JUDGE PROST: Thank you, Mr. Tolimir. No, I'm well familiar with the submissions that you have made and that the points which you have raised in them, including the reference to Madam del Ponte's book, but for the moment -- and so there's no need to re-elaborate. The Trial Chamber is well aware of your concerns and the points you've made on this, and that's the reason I'm asking at this time for a renewed emphasis on the request that's been made to Serbia. So we'll leave that as it is for the moment, and we'll see by the time the next Status Conference where matters stand on the particular issue. Okay. Now, if we can move to the question of disclosure.
Mr. McCloskey, it's been a bit of time since March I think since we've actually talked about it for obvious reasons, but perhaps you could provide a bit of an update of where you stand in terms of disclosure under Rule 66(A)(ii).
MR. McCLOSKEY: Yes, we've provided all the -- all the 191 requirements of 66(A)(ii) as far as I know, all the -- basically the witness statements, the list of witnesses, and that's been done, both through the EDS and through actual physical material that has now been, as you know, accepted. So that is well on course and has worked. The next chapter in that, I just spoke to Mr. Gajic about, and that would be our providing a very detailed list of all the relevant materials in this case, which is basically the list from the Popovic et al. case which Ms. Stewart keeps as an internal document. And I know she, since the last time we were here on my request, has been turning that from an internal document to a document that can be turned over to the accused because it has the ERN numbers and all the material in a very organized, indexed fashion that will allow the Defence team and the accused to go right to the document in the EDS. And that's the key item that we hope to get out in a few weeks. Ms. Stewart is on holiday at the moment, so I -- but I know she's working hard on that. And as we get to know each other better with the accused and the Defence, as they have questions, if they have concerns, if they have particular requests for material like any Defence team would, we are of course open to do that. But this disclosure list is really -- there's not much more complete thing than this disclosure list. The large collections of Drina Corps documents and intercepts and all that material is on the EDS and available now and has been available, but the actual ones that were used in court, the ones that we have in our various collections and documents that we've used as exhibits in court, are all laid out on that list. And in addition to that we periodically go back 192 and get DVDs of the ongoing trial, because as you imagine that trial is full of information which -- well, could be exculpatory because things will be different from other things, and it's something that I want the accused to be able to have, whether it's Rule 68 or not. And so we do try to provide that on an ongoing basis and we have from -- for example, they have the other two trials all on DVD and I don't remember precisely how much we've given them on this trial. But I know that the process is in place to get it all copied. And so that is something else that will be an ongoing process, and that of course is getting more complicated as more Srebrenica cases come to play. But that's another thing we are doing.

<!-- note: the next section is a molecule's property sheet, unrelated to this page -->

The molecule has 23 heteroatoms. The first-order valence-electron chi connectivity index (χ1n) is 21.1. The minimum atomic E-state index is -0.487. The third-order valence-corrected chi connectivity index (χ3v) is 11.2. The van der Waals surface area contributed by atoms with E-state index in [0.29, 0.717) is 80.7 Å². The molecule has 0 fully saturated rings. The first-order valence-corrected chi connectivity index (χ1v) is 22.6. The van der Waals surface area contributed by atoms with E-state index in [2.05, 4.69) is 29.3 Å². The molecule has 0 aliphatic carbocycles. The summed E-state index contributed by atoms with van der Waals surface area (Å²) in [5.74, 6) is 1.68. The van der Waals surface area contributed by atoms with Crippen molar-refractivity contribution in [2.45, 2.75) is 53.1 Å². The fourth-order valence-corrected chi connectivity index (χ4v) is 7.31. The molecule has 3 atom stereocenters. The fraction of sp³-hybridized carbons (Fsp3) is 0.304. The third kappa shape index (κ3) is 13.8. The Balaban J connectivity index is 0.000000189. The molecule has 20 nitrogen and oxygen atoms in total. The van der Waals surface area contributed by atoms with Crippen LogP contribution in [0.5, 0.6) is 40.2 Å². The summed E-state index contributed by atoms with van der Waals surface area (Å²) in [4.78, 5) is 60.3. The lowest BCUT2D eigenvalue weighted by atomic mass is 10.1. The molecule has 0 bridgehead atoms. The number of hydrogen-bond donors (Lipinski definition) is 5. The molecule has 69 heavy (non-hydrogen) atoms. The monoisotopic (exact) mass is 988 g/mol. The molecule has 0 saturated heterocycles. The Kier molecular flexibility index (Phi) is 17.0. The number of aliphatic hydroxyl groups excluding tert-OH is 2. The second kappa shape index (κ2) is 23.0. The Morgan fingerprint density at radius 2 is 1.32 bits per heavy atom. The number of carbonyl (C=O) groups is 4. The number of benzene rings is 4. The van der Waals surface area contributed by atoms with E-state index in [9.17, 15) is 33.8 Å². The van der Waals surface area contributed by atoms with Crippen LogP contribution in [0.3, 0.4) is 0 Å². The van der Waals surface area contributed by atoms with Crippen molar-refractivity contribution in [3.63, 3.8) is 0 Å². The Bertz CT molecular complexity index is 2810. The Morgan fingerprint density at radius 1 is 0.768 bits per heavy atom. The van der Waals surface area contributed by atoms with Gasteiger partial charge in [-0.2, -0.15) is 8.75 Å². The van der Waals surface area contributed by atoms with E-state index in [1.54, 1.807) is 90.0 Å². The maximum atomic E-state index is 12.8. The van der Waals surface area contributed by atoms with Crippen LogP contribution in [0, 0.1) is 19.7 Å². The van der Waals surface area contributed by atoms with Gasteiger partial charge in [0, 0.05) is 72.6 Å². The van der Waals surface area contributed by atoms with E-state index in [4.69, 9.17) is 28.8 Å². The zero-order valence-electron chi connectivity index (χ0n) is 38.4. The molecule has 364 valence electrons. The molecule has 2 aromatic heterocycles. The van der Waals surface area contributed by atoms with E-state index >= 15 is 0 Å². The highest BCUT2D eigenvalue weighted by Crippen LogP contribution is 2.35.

JUDGE PROST: Thank you very much for that, Mr. McCloskey. Yes, certainly I would agree that that continuing disclosure of material which I can factor into our planning here, keeping that on an ongoing basis is good news. And I can tell from the submissions you just made that the Rule 68, I don't need to remind you of your Rule 68 obligations, you seem quite cognizant of them.
So that deals with the disclosure issue from your side. Mr. Tolimir, do you have any particular issues that you want to raise on the question of disclosure, as the Prosecution has just indicated their view that the Rule 66(A)(ii) disclosure process is complete, subject of course to ongoing material arising from the current trial and Rule 68 material which is exculpatory material? Do you have anything you wish to raise at this stage on that issue?
THE ACCUSED: [Interpretation] Thank you very much. I would like 193 to thank the Prosecutor for his efficient assistance and I would like to ask him to provide that efficient assistance to my legal advisors and to disclose material in hard copies as he does to other accused. Since I am self represented, it would not be fair to them to have to translate all these papers as if they were lawyers.
I would also like to ask you to talk to the Detention Unit and see if I can have a cell where I could keep this material and work on it. On my floor there are over 30 cells that are free, and I have requested this back at my third Status Conference and it's still not resolved. I don't know whether it's up to the Court or the Registry or the Detention Unit. I just don't know. It's not my business, so to speak. I would like you to look into the problem. Thank you.